It's been a busy couple of weeks with quite a few deadlines in it, heat which I don't cope well in to contend with, and the great jumper project to take up a quantity of my knitting time. I need to read more, sleep more, and sweat less. The jumper may well be less of a distraction from reading until it cools down though, as it's now advanced enough to have some weight to it, and a heap of wool on your lap isn't great as the temperature crawls into the high 20's.
Despite the heat, I did make the fragrant elderflower and peach breakfast buns from 'Amber and Rye' and they are everything I hoped they might be and more. It's one of those really useful recipes that looks like it will be endlessly adaptable both in terms of how you make it and what filling you use for it. It also comes in a usefully small quantity - there are enough breakfast buns here to make a good breakfast for 3 - 4 people. The recipe says it makes 6-8 buns, but they're not big, and there's every chance you might want 2 - any leftovers will go in the afternoon.
I used 1 packet of instant yeast (7g), 50g of caster sugar, 100ml of milk with 25g of butter melted in it, a pinch of salt, and 200g of plain flour. I let the milk and butter cool a little whilst I put everything else into a bowl and then used a dough hook to knead the lot for about 10 minutes (I used to love kneading dough by hand, but tendon problems in my elbow and wrist have put me off doing it the old fashioned way). When the dough is silky smooth and nice and elastic stick it in a bowl covered by a clean, damp, tea towel and leave it to double in size (about 40 - 50 mins).
Whilst the dough does its thing if you can get freshly foraged elderflower heads that aren't full of black bugs and have nothing better to do then take about 10 of them, rinse them under a cold tap, and stick in a pan with 3 tablespoons of white sugar, the finely grated zest of a lemon, and 200ml of water. Bring to the boil and then simmer for about 15 mins, then turn off the heat and leave to infuse for another 10 mins or so before straining the syrup through a fine sieve and discarding the elderflower.
Honestly, this is a nice thing to do on a cool day in late spring when the elderflower is fresh and you don't mind having the oven on. On a blazing June morning, I would cheerfully have used cordial if I'd had any - but the elderflower bush in the park was closer than Tesco metro. Homemade has the advantage of only making what you need and letting you know exactly how much sugar you've used - but I'm not convinced that it makes much odds in the flavour stakes by the time everything is assembled.
Once the syrup is ready add in a couple of chopped peaches and boil again, turn down to a simmer and give the fruit a good 10 mins, or until it's disintegrating - the 'perfectly ripe' peaches I had bought on Friday were still rock hard on the inside but wrinkled on the outside by Monday - they really were only good for cooking with. Add 1/2 a teaspoon of vanilla extract and stir it in. The original recipe says to sift in a spoon of cornflower and stir for another 10 minutes or until the mixture begins to thicken. My peaches were so hard that by the time they'd sufficiently softened there wasn't much syrup left in need of thickening so I think this is a matter of discretion.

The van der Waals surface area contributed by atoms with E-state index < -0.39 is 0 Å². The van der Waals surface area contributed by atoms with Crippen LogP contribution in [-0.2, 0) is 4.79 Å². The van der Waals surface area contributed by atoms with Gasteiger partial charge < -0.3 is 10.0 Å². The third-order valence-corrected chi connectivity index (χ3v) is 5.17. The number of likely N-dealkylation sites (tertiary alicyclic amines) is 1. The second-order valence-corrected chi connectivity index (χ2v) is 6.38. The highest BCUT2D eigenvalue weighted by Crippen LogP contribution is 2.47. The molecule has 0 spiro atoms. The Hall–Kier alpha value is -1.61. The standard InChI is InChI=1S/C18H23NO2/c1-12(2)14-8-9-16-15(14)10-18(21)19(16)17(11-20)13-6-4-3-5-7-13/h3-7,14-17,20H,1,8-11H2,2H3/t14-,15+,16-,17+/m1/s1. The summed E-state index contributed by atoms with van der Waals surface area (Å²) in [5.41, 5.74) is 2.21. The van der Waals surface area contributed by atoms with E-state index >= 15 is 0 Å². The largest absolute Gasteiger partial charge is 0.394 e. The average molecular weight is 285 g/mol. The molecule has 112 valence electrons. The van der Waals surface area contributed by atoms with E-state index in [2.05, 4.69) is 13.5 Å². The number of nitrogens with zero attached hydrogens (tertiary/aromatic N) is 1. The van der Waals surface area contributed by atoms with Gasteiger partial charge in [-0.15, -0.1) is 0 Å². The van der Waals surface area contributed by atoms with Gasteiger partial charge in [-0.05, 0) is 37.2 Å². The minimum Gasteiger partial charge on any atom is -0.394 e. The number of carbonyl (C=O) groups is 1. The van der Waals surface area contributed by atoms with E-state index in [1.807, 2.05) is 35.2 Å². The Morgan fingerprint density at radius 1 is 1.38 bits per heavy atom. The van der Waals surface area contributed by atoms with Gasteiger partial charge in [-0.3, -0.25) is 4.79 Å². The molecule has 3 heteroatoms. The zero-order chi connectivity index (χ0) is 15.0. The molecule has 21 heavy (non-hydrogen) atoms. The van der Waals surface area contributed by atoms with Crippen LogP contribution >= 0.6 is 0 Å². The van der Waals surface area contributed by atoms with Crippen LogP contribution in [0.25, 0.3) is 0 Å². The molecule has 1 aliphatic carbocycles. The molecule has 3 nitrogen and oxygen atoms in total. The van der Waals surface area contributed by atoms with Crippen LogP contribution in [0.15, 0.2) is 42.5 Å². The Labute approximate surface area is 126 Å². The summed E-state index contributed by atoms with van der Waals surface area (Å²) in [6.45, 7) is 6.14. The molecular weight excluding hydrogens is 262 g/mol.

Find a roughly 20cm round cake tin, and line the bottom with greaseproof paper.
By now the dough ought to have risen, in which case knock it back and then roll into a rectangle roughly 1 cm thick. Spread with the filling, leaving a good border clear around the edges, and then roll into a long sausage. Cut into 6 - 8 rounds, and arrange in the tin. Cover with the damp cloth again and leave to rise for another 20 minutes (they should be filling the tin).
Whilst they're doing that make a crumble mix with a tablespoon of brown sugar, a tablespoon of plain flour, and a tablespoon of butter. I had some praline mix in the freezer which I also chucked in, and would actually have been a perfectly good crumble substitute on its own. Heat the oven to 180c. Once the buns have risen, glaze the top of them with an egg, sprinkle the crumble over, and bake for about 25 mins until golden.
The possibilities for this are endless - you could use basically any jam you wanted for the middle, although I think it's the perfect use for any otherwise disappointingly hard, under-ripe, stone fruit and Zuza Zak also suggests using pears - I'm wondering what quince would be like too - the freshness of the fruit in the bun was the real treat here for me.
The new chair, or indeed New Chair, because I'm very excited about it is a vintage Lloyd loom number that someone had left by the side of the road with a whole mix of other chairs and wanted rid of. There was a note that said please take me, and so I did. Structurally the chair was in excellent condition, the paintwork not so much. The correct thing to do would be to spray it with primer, than paint, then lacquer. I used emulsion and a small paint brush.
I've done nothing for it's value in the process, but it looks fresh (if patchy in real life) and is protected somewhat until I can find a suitable outdoor space to do the job properly in. It really did look to manky to leave as it was in my small flat and in some places I wouldn't have wanted to even try a light sanding - now all I'll take off is my own paintwork which is fine. I've wanted a bit of Lloyd Loom for a very long time but it's horribly expensive hence my current excitement. A very small amount of guilt about not knocking on doors and checking the person doing the garage clearance realsied what they were getting rid of is offset by a strong belief that what goes around comes around. It was my turn for some god luck, and will be there's next.